For this reason, self-diagnosis is widely accepted both by the autism community and professionals, including healthcare providers and researchers. That’s the route I decided to take. Because I’m self-employed, I don’t need to justify accommodations for work. And both my primary care physician and therapist were happy to accept the rundown of my experience versus the diagnostic criteria. The University of Washington Autism Center offers a guide to determining whether or not pursuing a formal autism evaluation is right for you, plus a listing of excellent resources for learning more. To reach my own self-diagnosis, I followed what’s become a pretty standard journey for many middle-aged autistic women and non-binary people.
Before I lay out that journey, it’s important to note that “diagnosis” is holdover language from defining autism pathologically. The autistic community today broadly recognizes autism not as a disorder but as a trait. (As more people push back against pathologizing autism, researchers are starting to refer to it as autism spectrum condition (ASC) rather than ASD.) I can be no more diagnosed as autistic than I can be diagnosed as 5’5″ or brown-haired. This stance builds on the social model of disability, which positions disability as a function of social construction or the built environment rather than impairment or a medical problem to be fixed. Some autistic people are intellectually impaired, and many have medical conditions that are present alongside autism (including anxiety disorders and depression). But treating autism as a disorder rather than a neurological variant in communication, processing, and socializing only adds to the stigma that autistic people face.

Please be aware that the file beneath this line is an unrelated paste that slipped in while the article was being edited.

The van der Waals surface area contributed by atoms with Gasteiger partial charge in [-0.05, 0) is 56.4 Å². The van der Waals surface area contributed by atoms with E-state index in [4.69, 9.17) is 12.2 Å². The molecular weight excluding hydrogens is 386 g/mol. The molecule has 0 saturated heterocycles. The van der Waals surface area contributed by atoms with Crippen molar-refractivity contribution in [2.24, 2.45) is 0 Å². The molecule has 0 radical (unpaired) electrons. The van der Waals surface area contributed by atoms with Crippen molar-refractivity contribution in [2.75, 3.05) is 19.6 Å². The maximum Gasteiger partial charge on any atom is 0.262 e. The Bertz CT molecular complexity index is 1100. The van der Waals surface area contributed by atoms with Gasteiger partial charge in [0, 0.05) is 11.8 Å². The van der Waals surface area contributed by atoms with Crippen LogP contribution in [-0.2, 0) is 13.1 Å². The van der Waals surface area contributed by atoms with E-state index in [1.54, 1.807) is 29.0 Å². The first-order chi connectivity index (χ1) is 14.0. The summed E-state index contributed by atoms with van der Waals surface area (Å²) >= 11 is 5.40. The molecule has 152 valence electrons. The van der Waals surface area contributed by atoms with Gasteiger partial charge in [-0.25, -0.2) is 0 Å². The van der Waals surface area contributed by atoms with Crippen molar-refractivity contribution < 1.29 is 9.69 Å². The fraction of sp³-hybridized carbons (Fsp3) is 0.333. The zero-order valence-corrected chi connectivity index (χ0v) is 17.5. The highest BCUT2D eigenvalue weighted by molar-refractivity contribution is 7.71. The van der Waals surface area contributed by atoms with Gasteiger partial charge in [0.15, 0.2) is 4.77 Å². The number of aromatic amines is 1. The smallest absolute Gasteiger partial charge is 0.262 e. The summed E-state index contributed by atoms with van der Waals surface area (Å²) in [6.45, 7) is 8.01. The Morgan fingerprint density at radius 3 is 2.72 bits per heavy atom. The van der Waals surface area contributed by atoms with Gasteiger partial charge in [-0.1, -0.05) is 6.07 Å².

As I started to consider autism to explain my experiences, my first active step was research. I researched autism spectrum disorder as it is currently understood in general and specifically among women with no intellectual impairment. Then, I took each available autism self-assessment online, including the Autism Spectrum Quotient and the Autism Spectrum Screening Questionnaire.
I also picked up the book I Think I Might Be Autistic by Cynthia Kim. I have to hand it to Cynthia for the direct and search engine-friendly title! Like Katherine and me, Cynthia came to her autism revelation in mid-life. And also like Katherine and me, Cynthia started to consider autism after hearing a story on the radio. She then took a quiz and received scores that put her into the “likely autistic” category. Here’s how she described the experience:
“I sat there at my desk for long minutes. Could it be possible that I’ve been autistic all my life and not known it? That was a stunning realization—one that would require me to reframe everything I thought I knew about myself and everything I’d assumed I knew about autism.”
Questioning assumptions and reframing my world
I’ll come back to questioning assumptions and reframing everything in just a bit. But Cynthia’s acknowledgment that considering autism can be startling is critical. I had to slowly come to terms with the fact that I’d spent 38 years assuming others were processing the outside world in largely the same way when they absolutely were not. Cynthia advises taking as much time as needed at this stage—I certainly needed to. I’d go through waves of thinking that autism explained everything and waves of feeling that I was making stuff up or being a hypochondriac.